The Institute for The Future has released another of its graphics of future developments. This one is about where science will be in ten years’ time. I find their graphics in general are more style over substance, and often difficult to digest.
Their ‘Multiverse of Exploration’ includes fairly obvious advances over the next decade, such as developments in neuroscience, and data intensive science. They also plump for quirky things such as invisibility cloaks, real time genome tweaking, and $1000 satellites. They don’t go into a lot of background analysis of how they selected the key developments and have an eclectic range of signals (such as reverse engineering a chicken to create a dinosaur, and a strange conference series called BLUEMiND that links studying the ocean with understanding the human mind).
The ‘Multiverse’ has an absence of health-related developments, but perhaps that is because they have another forecast of well-being in 2020. Their main purpose is to stimulate thinking, but I find that they do a poor job of that. The Institute for the Future’s graphics are more hedgehog than fox – they seem to proclaim what is going to happen, rather than provide a more open discussion of possibilities.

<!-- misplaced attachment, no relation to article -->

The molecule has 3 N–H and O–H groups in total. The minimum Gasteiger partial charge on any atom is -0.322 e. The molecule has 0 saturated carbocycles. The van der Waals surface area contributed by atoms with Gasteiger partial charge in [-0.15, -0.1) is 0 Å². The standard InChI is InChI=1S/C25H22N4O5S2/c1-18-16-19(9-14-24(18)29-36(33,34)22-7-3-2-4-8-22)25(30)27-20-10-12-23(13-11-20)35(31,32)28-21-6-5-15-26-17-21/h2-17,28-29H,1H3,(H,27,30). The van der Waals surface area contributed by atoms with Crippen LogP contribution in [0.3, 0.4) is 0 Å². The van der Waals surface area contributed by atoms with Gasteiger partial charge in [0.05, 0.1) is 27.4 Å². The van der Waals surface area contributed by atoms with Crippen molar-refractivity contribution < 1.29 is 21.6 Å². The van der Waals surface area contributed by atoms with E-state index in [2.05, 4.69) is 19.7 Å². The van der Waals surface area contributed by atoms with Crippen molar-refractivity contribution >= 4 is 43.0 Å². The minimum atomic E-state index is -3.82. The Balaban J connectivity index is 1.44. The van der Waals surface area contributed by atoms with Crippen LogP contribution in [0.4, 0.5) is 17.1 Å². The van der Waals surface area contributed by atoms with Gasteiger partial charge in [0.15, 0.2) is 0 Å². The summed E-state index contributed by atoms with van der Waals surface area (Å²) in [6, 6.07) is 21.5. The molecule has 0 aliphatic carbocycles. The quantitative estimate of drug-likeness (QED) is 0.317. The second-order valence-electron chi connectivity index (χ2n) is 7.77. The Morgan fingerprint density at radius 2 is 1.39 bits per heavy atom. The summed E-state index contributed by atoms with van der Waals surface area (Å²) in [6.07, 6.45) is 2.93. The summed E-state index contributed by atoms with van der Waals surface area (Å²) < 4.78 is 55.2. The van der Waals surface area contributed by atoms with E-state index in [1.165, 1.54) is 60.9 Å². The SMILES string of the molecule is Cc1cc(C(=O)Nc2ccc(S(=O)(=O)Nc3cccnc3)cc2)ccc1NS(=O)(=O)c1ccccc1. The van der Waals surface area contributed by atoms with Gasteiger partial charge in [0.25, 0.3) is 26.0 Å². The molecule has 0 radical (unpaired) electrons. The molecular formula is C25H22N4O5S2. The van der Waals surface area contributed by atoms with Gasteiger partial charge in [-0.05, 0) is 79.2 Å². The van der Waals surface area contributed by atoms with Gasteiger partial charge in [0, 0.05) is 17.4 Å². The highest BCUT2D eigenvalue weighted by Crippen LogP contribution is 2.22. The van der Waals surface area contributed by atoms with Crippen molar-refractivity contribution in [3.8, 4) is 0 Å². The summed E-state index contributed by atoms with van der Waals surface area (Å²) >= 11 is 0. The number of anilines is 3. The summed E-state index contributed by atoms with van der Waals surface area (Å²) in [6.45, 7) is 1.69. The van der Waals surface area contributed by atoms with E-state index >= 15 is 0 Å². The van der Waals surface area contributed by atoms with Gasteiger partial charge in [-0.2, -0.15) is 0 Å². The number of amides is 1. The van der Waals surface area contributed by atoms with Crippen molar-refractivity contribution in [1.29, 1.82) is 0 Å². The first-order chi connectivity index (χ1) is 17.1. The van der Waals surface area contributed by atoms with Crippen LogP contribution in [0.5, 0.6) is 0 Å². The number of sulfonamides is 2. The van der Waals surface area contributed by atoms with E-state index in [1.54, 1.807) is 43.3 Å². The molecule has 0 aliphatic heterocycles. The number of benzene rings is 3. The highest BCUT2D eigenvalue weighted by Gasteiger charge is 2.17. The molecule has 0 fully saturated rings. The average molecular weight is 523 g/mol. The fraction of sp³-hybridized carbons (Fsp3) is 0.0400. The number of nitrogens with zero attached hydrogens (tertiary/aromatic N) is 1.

For one thing, they leave a lot out — such as energy- related developments, robotics, or non-oceanic environmental science. Missing stuff out is fine if you provide additional background material that points you toward some of the other interesting things. They don’t, so for those unfamiliar with what is going on in science it is too simplistic and misleading.
There is also an underlying assumption that these things will happen, without acknowledging technical and societal factors that may influence what and when. A catastrophic failure of SpaceShipOne, for example, will change the optimism about private space flight.
I’m sure various forms of open innovation will be around in 2021, but it isn’t how all science will be done in the future. Open innovation works in some cases, but not in others. Similarly, “massively multiplayer data” may be less successful than they think. Sydney Brenner has voiced scepticism that more data is always better. A quote of Prof Brenner’s, which I unfortunately haven’t found a source for, is apt:
So we now have a culture which is based on everything must be high-throughput. I like to call it low-input, high-throughput, no-output biology
I don’t want to be too negative. Making good graphics of trends and developments is hard. We got this far in MoRST’s Futurewatch programme, but I always considered it a work in progress that needed refining. I’m a big fan of Edward Tufte and his insights about visual representations. Some of the graphics from David McCandless are also great. We need more of this in the futures space.
So what do you think are big science developments that may happen over the next ten to twenty years? If I have enough time over the summer I’ll try and put together a more informative futures graphic that includes your insights.